• Then a wrap-up conclusion that gently declares himself; Jesus that is, to be the good news of this kingdom he’s expounded upon, the Lord and Christ…the Son of “my Father who is in heaven,” (7:21-23).  And that you and I are responsible to hear him and do what he says, and in so doing, be like a wise carpenter who starts with a solid foundation (7:24-27).

And there you have it!  Jesus proclaiming the good news of the Kingdom of God.  But keep reading.  Matthew 8-9 is a bold demonstration of the Kingdom of God.  You may not have read this…
  • Matthew 9:27-31 – A couple blind guys were following Jesus around crying out for mercy from the “Son of David,” secret code for Messiah.  So he, Jesus Messiah, touched their eyes and healed the two blind men.
  • Matthew 9:1-8 – Some people brought Jesus a paralyzed guy.  Jesus looks at the man and says, “Take heart, my son; your sins are forgiven.”  Anticlimactic?  Nope, still building.  Then Jesus calls out the mumbling religious skeptics in the corner and tells the guy to walk; completely heals the paralytic.
  • Matthew 8:1-4 – After his sermon in Matthew 5-7, Jesus is heading down the mount with “great crowds” following him.  Along comes this guy with leprosy declaring Jesus’ ability to heal him.  The crowd gasps and backs away from the diseased man.  In a moment of tense drama Jesus “stretched out his hand and touched him,” and cleansed the leper.
  • Matthew 8:14-17 – Jesus heals Peter’s mother-in-law from a fever, people notice, and well into the evening Jesus proceeds with little more than words to heal the deaf and the dumb and demon possessed; to take away illnesses and bear diseases.
  • Matthew 9:18-26 – A local ruler came and knelt before Jesus and pleaded with him:  “My daughter has just died, but come and lay your hand on her, and she will live.”  Jesus went and, though hindered momentarily by a bleeding woman whom he also healed, attended the girl, “took her by the hand, and the girl arose” from the dead.

Town by town Jesus went, “proclaiming the gospel of the kingdom and healing every disease and every affliction among the people,” showing and telling the good news of the Kingdom of God…and folks didn’t miss it.  They heard and they saw every bit of it.  Particularly his disciples, who, in chapter 10, he sends out to do the very thing – showing and telling – that he’d been doing.  But Jesus’ disciples weren’t the only disciples listening in and looking on.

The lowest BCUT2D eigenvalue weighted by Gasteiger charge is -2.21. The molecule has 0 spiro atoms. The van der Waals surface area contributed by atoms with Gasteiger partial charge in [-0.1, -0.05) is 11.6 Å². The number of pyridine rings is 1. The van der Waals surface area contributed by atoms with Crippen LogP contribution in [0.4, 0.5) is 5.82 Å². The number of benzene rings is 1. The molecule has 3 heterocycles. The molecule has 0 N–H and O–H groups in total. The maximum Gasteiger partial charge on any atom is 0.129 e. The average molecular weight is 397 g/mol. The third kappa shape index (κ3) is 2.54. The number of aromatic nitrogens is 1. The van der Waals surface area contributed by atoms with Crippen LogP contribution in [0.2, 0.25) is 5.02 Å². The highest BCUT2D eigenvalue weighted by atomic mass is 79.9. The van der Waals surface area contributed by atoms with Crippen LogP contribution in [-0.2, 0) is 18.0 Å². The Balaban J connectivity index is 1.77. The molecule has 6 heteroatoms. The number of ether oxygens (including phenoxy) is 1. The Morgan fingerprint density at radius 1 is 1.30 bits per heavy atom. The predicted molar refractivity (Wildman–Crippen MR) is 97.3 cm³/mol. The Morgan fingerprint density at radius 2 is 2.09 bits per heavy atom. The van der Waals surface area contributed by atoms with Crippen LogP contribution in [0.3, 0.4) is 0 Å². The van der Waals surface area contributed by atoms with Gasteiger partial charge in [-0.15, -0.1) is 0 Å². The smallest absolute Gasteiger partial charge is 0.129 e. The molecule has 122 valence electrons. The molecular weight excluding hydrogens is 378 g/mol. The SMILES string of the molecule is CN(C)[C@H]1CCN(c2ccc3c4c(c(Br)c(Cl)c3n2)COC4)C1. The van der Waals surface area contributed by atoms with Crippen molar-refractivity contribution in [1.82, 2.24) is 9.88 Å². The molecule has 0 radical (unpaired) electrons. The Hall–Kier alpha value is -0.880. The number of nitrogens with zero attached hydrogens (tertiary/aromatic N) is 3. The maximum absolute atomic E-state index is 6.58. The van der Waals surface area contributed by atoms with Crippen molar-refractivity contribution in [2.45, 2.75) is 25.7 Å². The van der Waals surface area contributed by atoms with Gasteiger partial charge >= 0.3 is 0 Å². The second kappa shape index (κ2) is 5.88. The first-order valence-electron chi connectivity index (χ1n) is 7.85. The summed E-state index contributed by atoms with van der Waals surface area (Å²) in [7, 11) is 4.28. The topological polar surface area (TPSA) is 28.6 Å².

In Matthew 11 there is an occasion that we have probably missed a hundred times, but we oughtn’t miss again.  After Jesus’ disciples launch out on their show and tell missions, along come the disciples of John the Baptizer.  John hasn’t been doing much baptizing.  In fact, he’s been in prison and he’s eager to be confirmed in his pursuit of hope in Jesus as Messiah.  And the thing of it is, that is exactly what many people in our present day culture are longing for; some kind of confirmation on who Jesus is.  He’s not a secret anymore.  But apparently He’s a mystery.  And either folks are wrong or they are right in their suspicions of him, but their imprisonment of conscience is crippling them and they’re looking and listening for something that might help them in their pursuit of some hope.  They’re looking at and listening to Christians like me…

So John sent his disciples to Jesus to find out if Jesus is in fact the “one who is to come” or if they ought to keep their eye out for someone else.  And do you know what Jesus tells them?  You’re going to flip when you see this.  I did when I first saw it.  He turns John’s disciples around.  Tucks them under his arm, pulls them in like old pals so they can hear his hushed tone and points down the long dusty road:  “Go and tell John what you hear and see…” (11:4).  HA!  Don’t you love that?!  That’s it, really.  Go and give a report on show and tell time.

“You guys head back to my good friend and cousin and, you remember all those things I said and did that you met with wide-eyed wonder and sincere impression, like kindergartener’s at show and tell time, well you give him a report of it all – everything I’ve done in you and everything I’ve done around you.  You tell him all about the Kingdom of God I proclaimed on the mountain top.  You tell him ‘the blind receive their sight and the lame walk, lepers are cleansed and the deaf hear, and the dead are raised up.’  And you tell him that he is richly blessed if he is not offended by me, but rather is impressed – pressed in or imprinted upon or lastingly stamped – by me.” (Matthew 11:4-6; in my own words)

And so maybe I don’t have to go to my son’s kindergarten class to take notes on show and tell time.  Maybe instead I need to be more attentive to all the things Jesus has said and done; listen more curiously and watch more carefully to all He does in me and around me that floors me with wide-eyed wonder and sincere impression…and then report back to people I meet.  I wonder then if they’d be impressed – pressed in or imprinted upon or lastingly stamped – by my Savior and Lord, Jesus Messiah, maybe ever unto giving a show and tell report themselves.